Health Indicator Report of Suicide
Suicide is the 10th leading cause of death among Americans and 14th among New Jerseyans. The average annual suicide count among New Jersey residents is nearly 700 and there are more than twice as many suicides as homicides in the state.
DefinitionDeaths with suicide as the underlying cause. Suicide is defined as death resulting from the intentional use of force against oneself. ICD-10 codes: X60-X84, Y87.0
NumeratorNumber of deaths due to suicide
DenominatorTotal number of persons in the population
Healthy People Objective: Reduce the suicide rateU.S. Target: 10.2 suicides per 100,000 (age-adjusted)
State Target: 5.9 suicides per 100,000 (age-adjusted)
Other Objectives'''Revised Healthy New Jersey 2020 Objective IVP-3''': Reduce the age-adjusted mortality rate due to suicide per 100,000 standard population to 5.9 for the total population, 7.0 among Whites, 2.5 among Blacks, 3.5 among Hispanics, and 4.0 among Asians. '''Original Healthy New Jersey 2020 Objective IVP-3''': Reduce the age-adjusted mortality rate due to suicide per 100,000 standard population to 5.9 for the total population, 7.0 among Whites, 2.5 among Blacks, 5.5 among Hispanics, and 4.6 among Asians.
How Are We Doing?Suicide is the third leading cause of death among New Jersey residents aged 10-29 years, fifth among those aged 30-34, fourth among those aged 35-49, and 14th among all ages. Suicide has been increasing in New Jersey in recent years, going from about 500 deaths in 2005 to 789 in 2015. In 2016, deaths due to suicide dropped to 687, but the number is expected to climb again in 2017. The majority (60%) of suicides are White males and the age-adjusted death rate among this group is about double that of any other racial/ethnic/sex group. County rates per 100,000 population (age-adjusted) in 2016 range from 4.6 in Passaic to 17.9 in Sussex.
How Do We Compare With the U.S.?New Jersey's age-adjusted suicide rate is the second lowest in the nation, after D.C., and is consistently well below the national rate.
What Is Being Done?In 2013, the [http://www.njhopeline.com/ NJ Hopeline Call Center] was launched to serve as a backup to the [https://suicidepreventionlifeline.org/ National Suicide Prevention Lifeline] network during times of excess call volume or after the Lifeline Crisis Centers' operating hours. The New Jersey [http://www.sprc.org/sites/default/files/New%20Jersey%202015-preventionplan.pdf Strategy for Youth Suicide Prevention 2015] was developed by community partners and the [https://www.nj.gov/dcf/providers/boards/njyspac/ New Jersey Youth Suicide Prevention Advisory Council] to guide the State's efforts to prevent youth suicides and the [http://www.sprc.org/sites/default/files/New%20Jersey%20Adult%20Suicide%20Prevention%20Plan%20Final%202014-17.pdf Adult Suicide Prevention Plan 2014-2017] from the NJ Division of Mental Health and Addiction Services contains strategies and actions in addition to crisis responses for the specific concerns related to adult suicide. The next Adult Suicide Prevention Plan 2018-2023 is nearly finalized, and features the [https://zerosuicide.sprc.org/ Zero Suicide Initiative]. The Governor's Study Commission on Violence [http://nj.gov/oag/newsreleases15/pr20151013a.html released a report] of recommendations to the Governor on ways to combat all types of violence from a public health perspective in October, 2015. The New Jersey Department of Health maintains the [http://www.nj.gov/health/chs/njvdrs/ New Jersey Violent Death Reporting System] (NJVDRS), a CDC-funded surveillance system that tracks suicides, homicides, unintentional firearm deaths, injury deaths of undetermined intent, and deaths by legal intervention and is used to educate public health and public safety professionals in the state and inform their interventions and decision-making, with the ultimate goal of reducing the incidence of violent deaths. NJVDRS is part of the [https://www.cdc.gov/violenceprevention/nvdrs/index.html National Violent Death Reporting System], which now funds 42 states and territories and as of 2018, is being expanded to include the remaining states, making a truly national system. CHS has analyzed firearm suicides, adolescent suicides, and suicide among police officers in collaboration with the New Jersey State Attorney General's Office as part of the [https://www.nj.gov/oag/library/NJPoliceSuicideTaskForceReport-January-30-2009-Final(r2.3.09).pdf Governor's Task Force on Police Suicide]. CHS was involved in a collaborative effort with other state and community agencies, culminating in the release of [http://www.nj.gov/health/chs/documents/injury_prevention.pdf Preventing Injury in New Jersey: Priorities for Action], a comprehensive set of recommendations for injury and violence prevention. Recommendations to prevent suicide included the development and implementation of community-based suicide prevention programs and to promote efforts to reduce access to lethal means and methods of self-harm, including firearm safety awareness.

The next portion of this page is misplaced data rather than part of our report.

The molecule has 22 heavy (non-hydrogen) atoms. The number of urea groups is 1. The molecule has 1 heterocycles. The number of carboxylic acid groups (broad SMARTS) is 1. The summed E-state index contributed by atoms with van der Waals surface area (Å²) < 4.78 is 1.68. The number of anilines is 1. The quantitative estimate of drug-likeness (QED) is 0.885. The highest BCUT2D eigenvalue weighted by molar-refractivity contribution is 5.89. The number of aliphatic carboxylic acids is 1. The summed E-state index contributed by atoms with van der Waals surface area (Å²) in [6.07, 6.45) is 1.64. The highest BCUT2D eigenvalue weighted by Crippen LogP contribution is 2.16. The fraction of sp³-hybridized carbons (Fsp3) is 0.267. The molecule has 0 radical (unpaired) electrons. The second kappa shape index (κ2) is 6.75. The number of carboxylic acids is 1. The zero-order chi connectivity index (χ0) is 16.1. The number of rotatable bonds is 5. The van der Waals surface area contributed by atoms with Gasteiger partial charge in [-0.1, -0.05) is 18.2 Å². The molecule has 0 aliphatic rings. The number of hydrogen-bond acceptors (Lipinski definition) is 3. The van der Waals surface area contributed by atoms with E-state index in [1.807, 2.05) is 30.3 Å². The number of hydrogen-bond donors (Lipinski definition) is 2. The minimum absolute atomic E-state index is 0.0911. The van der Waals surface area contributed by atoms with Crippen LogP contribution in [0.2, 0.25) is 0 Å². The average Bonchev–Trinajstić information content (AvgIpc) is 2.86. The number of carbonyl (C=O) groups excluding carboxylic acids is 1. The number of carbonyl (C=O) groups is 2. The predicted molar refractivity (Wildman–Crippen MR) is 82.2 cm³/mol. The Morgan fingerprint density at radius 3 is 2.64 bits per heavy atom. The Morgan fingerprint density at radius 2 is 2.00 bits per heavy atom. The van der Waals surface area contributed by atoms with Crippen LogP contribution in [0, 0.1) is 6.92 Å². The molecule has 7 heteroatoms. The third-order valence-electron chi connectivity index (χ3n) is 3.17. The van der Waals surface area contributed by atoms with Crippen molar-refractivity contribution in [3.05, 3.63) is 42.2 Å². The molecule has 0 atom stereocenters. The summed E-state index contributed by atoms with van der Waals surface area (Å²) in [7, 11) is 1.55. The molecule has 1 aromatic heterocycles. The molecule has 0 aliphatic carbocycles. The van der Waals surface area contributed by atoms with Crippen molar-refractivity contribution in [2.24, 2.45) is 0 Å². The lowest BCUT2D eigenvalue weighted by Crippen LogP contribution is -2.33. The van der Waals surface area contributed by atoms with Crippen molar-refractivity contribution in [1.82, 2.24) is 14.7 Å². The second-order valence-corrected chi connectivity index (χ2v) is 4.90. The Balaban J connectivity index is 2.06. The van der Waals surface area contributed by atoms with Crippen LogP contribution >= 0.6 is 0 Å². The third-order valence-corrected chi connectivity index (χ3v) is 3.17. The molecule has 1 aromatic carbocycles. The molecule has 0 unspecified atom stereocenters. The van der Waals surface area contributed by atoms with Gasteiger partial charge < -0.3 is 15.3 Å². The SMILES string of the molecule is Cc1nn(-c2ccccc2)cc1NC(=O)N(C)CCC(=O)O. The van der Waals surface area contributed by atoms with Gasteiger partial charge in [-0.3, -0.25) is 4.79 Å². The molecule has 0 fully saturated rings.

Available ServicesNJ Hopeline: 1-855-654-6735 or [http://www.njhopeline.com/LiveChat.htm Online Chat] National Suicide Prevention Lifeline: 1-800-273-TALK (8255) or [http://chat.suicidepreventionlifeline.org/GetHelp/LifelineChat.aspx Lifeline Chat] NJ Division of Mental Health and Addiction Services [https://nj.gov/humanservices/dmhas/home/hotlines/ Hotlines]
Page Content Updated On 08/27/2018, Published on 11/15/2018